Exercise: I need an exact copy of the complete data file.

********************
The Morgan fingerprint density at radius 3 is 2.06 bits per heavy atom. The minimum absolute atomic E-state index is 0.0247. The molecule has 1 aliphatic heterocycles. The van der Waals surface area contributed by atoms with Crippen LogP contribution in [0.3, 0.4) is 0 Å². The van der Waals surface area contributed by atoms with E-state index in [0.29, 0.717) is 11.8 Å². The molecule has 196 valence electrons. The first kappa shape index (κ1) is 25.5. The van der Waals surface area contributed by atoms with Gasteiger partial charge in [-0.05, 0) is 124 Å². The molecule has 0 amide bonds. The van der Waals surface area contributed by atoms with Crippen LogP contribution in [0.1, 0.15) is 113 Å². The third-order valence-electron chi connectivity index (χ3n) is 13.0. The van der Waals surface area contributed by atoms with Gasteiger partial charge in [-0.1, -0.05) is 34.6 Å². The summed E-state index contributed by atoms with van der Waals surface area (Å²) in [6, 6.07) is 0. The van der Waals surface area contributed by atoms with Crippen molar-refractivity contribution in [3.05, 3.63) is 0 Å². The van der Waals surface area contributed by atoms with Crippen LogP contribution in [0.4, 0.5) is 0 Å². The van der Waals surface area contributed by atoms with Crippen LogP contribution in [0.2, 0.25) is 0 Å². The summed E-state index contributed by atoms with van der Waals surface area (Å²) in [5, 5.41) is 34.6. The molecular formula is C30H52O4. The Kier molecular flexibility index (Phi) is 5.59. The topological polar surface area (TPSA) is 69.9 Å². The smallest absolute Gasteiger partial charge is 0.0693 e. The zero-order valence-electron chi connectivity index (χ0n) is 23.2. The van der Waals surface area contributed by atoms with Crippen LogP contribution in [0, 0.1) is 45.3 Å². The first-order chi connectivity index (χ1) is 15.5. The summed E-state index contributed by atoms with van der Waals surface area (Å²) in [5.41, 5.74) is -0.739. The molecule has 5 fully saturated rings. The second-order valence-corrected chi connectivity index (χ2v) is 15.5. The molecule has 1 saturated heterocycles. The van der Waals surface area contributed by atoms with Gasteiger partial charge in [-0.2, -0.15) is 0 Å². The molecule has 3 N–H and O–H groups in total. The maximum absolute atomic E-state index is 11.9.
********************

The Morgan fingerprint density at radius 3 is 2.06 bits per heavy atom. The minimum absolute atomic E-state index is 0.0247. The molecule has 1 aliphatic heterocycles. The van der Waals surface area contributed by atoms with Crippen LogP contribution in [0.3, 0.4) is 0 Å². The van der Waals surface area contributed by atoms with E-state index in [0.29, 0.717) is 11.8 Å². The molecule has 196 valence electrons. The first kappa shape index (κ1) is 25.5. The van der Waals surface area contributed by atoms with Gasteiger partial charge in [-0.05, 0) is 124 Å². The molecule has 0 amide bonds. The van der Waals surface area contributed by atoms with Crippen LogP contribution in [0.1, 0.15) is 113 Å². The third-order valence-electron chi connectivity index (χ3n) is 13.0. The van der Waals surface area contributed by atoms with Gasteiger partial charge in [-0.1, -0.05) is 34.6 Å². The summed E-state index contributed by atoms with van der Waals surface area (Å²) in [6, 6.07) is 0. The van der Waals surface area contributed by atoms with Crippen molar-refractivity contribution in [3.05, 3.63) is 0 Å². The van der Waals surface area contributed by atoms with Crippen LogP contribution in [0.4, 0.5) is 0 Å². The van der Waals surface area contributed by atoms with Crippen LogP contribution in [0.2, 0.25) is 0 Å². The summed E-state index contributed by atoms with van der Waals surface area (Å²) in [5, 5.41) is 34.6. The molecular formula is C30H52O4. The Kier molecular flexibility index (Phi) is 5.59. The topological polar surface area (TPSA) is 69.9 Å². The smallest absolute Gasteiger partial charge is 0.0693 e. The zero-order valence-electron chi connectivity index (χ0n) is 23.2. The van der Waals surface area contributed by atoms with Crippen LogP contribution in [0, 0.1) is 45.3 Å². The first-order chi connectivity index (χ1) is 15.5. The summed E-state index contributed by atoms with van der Waals surface area (Å²) in [5.41, 5.74) is -0.739. The molecule has 5 fully saturated rings. The second-order valence-corrected chi connectivity index (χ2v) is 15.5. The molecule has 1 saturated heterocycles. The van der Waals surface area contributed by atoms with Gasteiger partial charge in [-0.2, -0.15) is 0 Å². The molecule has 3 N–H and O–H groups in total. The maximum absolute atomic E-state index is 11.9.